Blockade-runner, POW, Poet, Blind, Priest
Father John Banister Tabb was born in Virginia in 1845, son of a wealthy, colonial and Episcopal family. He was a blockade-runner for the Confederacy during the Civil War. He was a prisoner of war. Catholic fellow prisoners led him to think about Catholicism.
He became a Roman Catholic in 1872. He taught Greek at Maryland’s St. Charles College, began seminary studies, and was ordained for the Diocese of Richmond in 1884.
Although his eyesight was poor, and he eventually was blind, he wrote at least 1,000 poems, becoming one of America’s best-loved poets. He died in 1909.
Putting the Word on the World Wide Web
Retirement has not slowed Msgr. Don Fischer, of the Diocese of Dallas, ordained in 1967. After retiring in 2010, he launched a website to post his homilies. The response surprised him.
People in over 102 countries, including China and Iraq, have gone to the website. “There must be a hunger for the Liturgy of the Word in these places,” Msgr. Fischer told The Texas Catholic, newspaper of the Dallas diocese. “We’re in a new age of evangelization. The internet opens up a new way of imagining evangelization.”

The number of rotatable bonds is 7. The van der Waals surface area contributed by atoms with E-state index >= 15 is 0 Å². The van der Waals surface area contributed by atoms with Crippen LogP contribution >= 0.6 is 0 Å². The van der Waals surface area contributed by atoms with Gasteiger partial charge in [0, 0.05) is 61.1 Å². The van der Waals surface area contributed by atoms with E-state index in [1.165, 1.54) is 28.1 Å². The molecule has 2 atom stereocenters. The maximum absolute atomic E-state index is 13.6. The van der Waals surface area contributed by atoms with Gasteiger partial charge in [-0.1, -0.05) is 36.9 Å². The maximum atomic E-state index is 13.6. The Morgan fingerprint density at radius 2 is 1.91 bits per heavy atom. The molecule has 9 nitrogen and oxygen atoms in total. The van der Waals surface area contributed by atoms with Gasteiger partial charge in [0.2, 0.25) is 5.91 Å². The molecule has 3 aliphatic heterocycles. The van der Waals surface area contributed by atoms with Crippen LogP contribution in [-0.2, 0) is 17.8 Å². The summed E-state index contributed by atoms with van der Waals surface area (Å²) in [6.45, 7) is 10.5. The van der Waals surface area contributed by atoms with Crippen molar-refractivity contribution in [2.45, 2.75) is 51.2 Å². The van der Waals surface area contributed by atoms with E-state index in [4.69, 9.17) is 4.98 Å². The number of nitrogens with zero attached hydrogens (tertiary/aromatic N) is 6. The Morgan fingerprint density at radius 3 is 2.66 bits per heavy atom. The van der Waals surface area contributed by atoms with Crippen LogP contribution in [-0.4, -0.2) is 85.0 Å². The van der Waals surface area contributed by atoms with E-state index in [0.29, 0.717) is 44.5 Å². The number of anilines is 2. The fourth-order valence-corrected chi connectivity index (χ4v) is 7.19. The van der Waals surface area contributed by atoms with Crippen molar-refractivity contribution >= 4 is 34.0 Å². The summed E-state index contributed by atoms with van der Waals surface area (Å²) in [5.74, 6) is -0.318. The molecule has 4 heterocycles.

Before initiating this project, Msgr. Fischer broadcast homilies on radio for 25 years.
Ascension Main Course
Because Jesus ascended into the sky at the Ascension, according to the Scriptures, the custom in Europe in the Middle Ages was to have birds as the main course at meals — poultry, pheasants, pigeons, partridges or even crows — on the feast of the Ascension.
Fifty Years Ago
In May 1963, an article in The Priest questioned if federal statutes in the 1800s prohibiting polygamy might be a precedent of modern intrusions of government into religious affairs. Another article was about the sanctity of Bishop John Neumann of Philadelphia (canonized in 1977).
‘Go in Peace’
“I am with you always, even until the end of the world.”
— Mt 28:20